Volume 41S-4, June 18, 2015: Antimicrobial stewardship


The importance of stewardship

Taylor G1*


1 Chief Public Health Officer, Public Health Agency of Canada, Ottawa, ON




Antimicrobial resistance is a growing public health threat that at times may appear to be unsolvable. However, in the last few years, great advances have been made to address this issue in Canada and around the world. Our Federal Action Plan on Antimicrobial Resistance and Use in Canada has identified three pillars to address antimicrobial resistance: surveillance, stewardship and innovation. In this supplement are examples of successful stewardship programs for the community, physicians and health care organizations; there are many more. Given that we know successful stewardship programs are possible, it is important to continue this work across the country. Each success helps and multiple successes can create a synergistic effect that can lead to a change in patient expectations and prescribing patterns. Our antimicrobials are a precious resource. It is well worth the effort to contribute to this synergy and build a culture of stewardship so that antimicrobials will continue to be effective for generations to come.

The World Health Organization has identified that antimicrobial resistance is among the top public health threats of the 21st centuryFootnote 1. The causes of resistance are multiple and complex, and at times solutions may seem elusive. The good news is that we are making progress and advances have been made in decreasing antibiotic use in the last few years - in Canada and around the world. In Canada, a lot of work is underway at local, provincial/territorial and federal levels. The recent Federal Action Plan identifies three pillars to address antimicrobial resistance: surveillance, stewardship and innovationFootnote 2. A previous issue of the journal addressed surveillanceFootnote 3. This issue addresses the importance of stewardship - or the responsible planning and management of antibiotic use.

A major focus of stewardship programs is to identify ways, and support the change needed, to decrease antibiotic use. “Do Bugs Need Drugs”, for example, is a community-based education program that includes resources with consistent messages for health care professionals, children and their parents or caregivers and teachers, employers and workers, long term care facilities and the general public. Through common messaging, networking, aligning interests, and finding cost-savings through partnerships and economies of scale, this program has started to document consistent reductions in antibiotic prescribing4.

Choosing Wisely Canada is a physician-led campaign to engage physicians and patients in conversations about unnecessary care, including antibiotic overuse. Physicians have developed recommendations on actions that can be taken to decrease antibiotic prescribing, as well as evidence-based educational materials to facilitate the important discussion between physicians and patients about the benefits of moderating antibiotic use 5.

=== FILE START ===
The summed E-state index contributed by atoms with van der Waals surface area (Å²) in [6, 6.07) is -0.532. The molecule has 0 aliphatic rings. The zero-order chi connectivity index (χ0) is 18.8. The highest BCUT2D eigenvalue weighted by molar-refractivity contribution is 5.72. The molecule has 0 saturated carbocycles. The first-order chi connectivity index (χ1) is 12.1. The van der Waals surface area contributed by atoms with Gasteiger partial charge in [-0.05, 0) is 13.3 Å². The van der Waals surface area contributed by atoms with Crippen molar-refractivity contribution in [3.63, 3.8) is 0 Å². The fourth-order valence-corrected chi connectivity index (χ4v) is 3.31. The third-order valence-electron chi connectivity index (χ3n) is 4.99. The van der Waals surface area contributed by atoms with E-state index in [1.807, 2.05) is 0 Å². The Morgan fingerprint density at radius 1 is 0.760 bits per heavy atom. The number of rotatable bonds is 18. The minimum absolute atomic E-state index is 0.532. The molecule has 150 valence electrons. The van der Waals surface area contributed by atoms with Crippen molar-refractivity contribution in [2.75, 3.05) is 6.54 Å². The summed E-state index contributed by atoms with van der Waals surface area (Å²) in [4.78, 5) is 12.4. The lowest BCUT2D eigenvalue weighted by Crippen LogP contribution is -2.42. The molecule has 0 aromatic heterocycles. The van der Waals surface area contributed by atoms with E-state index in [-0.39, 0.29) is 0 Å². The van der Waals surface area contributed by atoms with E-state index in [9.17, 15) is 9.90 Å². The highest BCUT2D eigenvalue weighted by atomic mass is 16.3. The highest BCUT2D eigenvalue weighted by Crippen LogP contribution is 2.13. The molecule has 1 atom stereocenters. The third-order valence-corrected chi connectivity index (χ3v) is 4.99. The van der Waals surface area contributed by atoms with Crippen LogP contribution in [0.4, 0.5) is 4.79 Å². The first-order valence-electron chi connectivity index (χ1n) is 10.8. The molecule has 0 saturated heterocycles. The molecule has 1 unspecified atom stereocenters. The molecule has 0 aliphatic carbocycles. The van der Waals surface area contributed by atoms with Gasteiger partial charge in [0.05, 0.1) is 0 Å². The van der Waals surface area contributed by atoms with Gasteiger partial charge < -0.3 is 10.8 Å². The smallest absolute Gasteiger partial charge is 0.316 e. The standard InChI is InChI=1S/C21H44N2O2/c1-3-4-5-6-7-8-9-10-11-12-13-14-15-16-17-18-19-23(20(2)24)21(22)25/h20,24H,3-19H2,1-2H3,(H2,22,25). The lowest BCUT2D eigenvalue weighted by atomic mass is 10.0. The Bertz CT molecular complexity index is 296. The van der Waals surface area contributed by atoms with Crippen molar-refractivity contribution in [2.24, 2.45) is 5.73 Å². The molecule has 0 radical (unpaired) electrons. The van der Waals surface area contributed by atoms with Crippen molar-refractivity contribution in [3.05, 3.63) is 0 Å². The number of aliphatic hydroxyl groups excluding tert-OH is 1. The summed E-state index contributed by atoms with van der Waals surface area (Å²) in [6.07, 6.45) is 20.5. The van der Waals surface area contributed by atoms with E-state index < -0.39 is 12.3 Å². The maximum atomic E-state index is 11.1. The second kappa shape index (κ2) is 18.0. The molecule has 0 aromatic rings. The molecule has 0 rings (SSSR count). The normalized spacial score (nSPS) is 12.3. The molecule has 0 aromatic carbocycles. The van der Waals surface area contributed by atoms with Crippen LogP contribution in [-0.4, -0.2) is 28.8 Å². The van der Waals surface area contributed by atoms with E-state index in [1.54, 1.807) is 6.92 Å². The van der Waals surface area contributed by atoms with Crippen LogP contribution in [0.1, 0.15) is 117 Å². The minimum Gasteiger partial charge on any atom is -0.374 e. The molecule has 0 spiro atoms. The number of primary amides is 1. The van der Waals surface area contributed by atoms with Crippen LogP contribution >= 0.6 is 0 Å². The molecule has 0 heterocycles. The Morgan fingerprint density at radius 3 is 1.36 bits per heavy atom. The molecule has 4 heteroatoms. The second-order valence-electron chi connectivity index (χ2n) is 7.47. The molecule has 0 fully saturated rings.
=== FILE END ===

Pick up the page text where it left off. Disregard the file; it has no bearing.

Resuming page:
Antimicrobial stewardship programs in hospitals have been growing since it became a national requirement for hospital accreditation6. However, there have been challenges in finding the time and resources to develop and maintain these programs. This issue includes a description of a particularly successful program in Ontario that started with a well-resourced program in an academic hospital which was then leveraged and shared with other academic and community-based hospitals, particularly in intensive care units7. Regional antimicrobial stewardship communities of practice are now becoming established and there are already initial indicators of success.

The good news is that there appears to be a high level of acceptance of these programs. In a recent Canadian study of critical care physicians, for example, 86% of respondents agreed that the patients in their ICU benefited from an antimicrobial stewardship program and 81% reported that the program increased their knowledge of appropriate antimicrobial use in the ICU setting8.

This is simply a sampling of some of the innovative work taking place across Canada to promote antibiotic stewardship. There are many other initiatives that have been equally successful or are underway. This is not to underestimate the challenges that remain in finding the time and resources required to develop successful programs. But it is important to note that there is both an additive and synergistic effect of the work that is underway. Each success helps, and multiple successes over time lead to a change in expectations and prescribing patterns. It may be gradual at first, but then a momentum is created, and a “new normal” is established.

Antimicrobial resistance will be with us for some time to come, but we are making strides. Each of us has a role to play in helping to advance stewardship. By combining our efforts we can help to ensure that antimicrobials continue to be effective for many generations to come.

Conflict of interest


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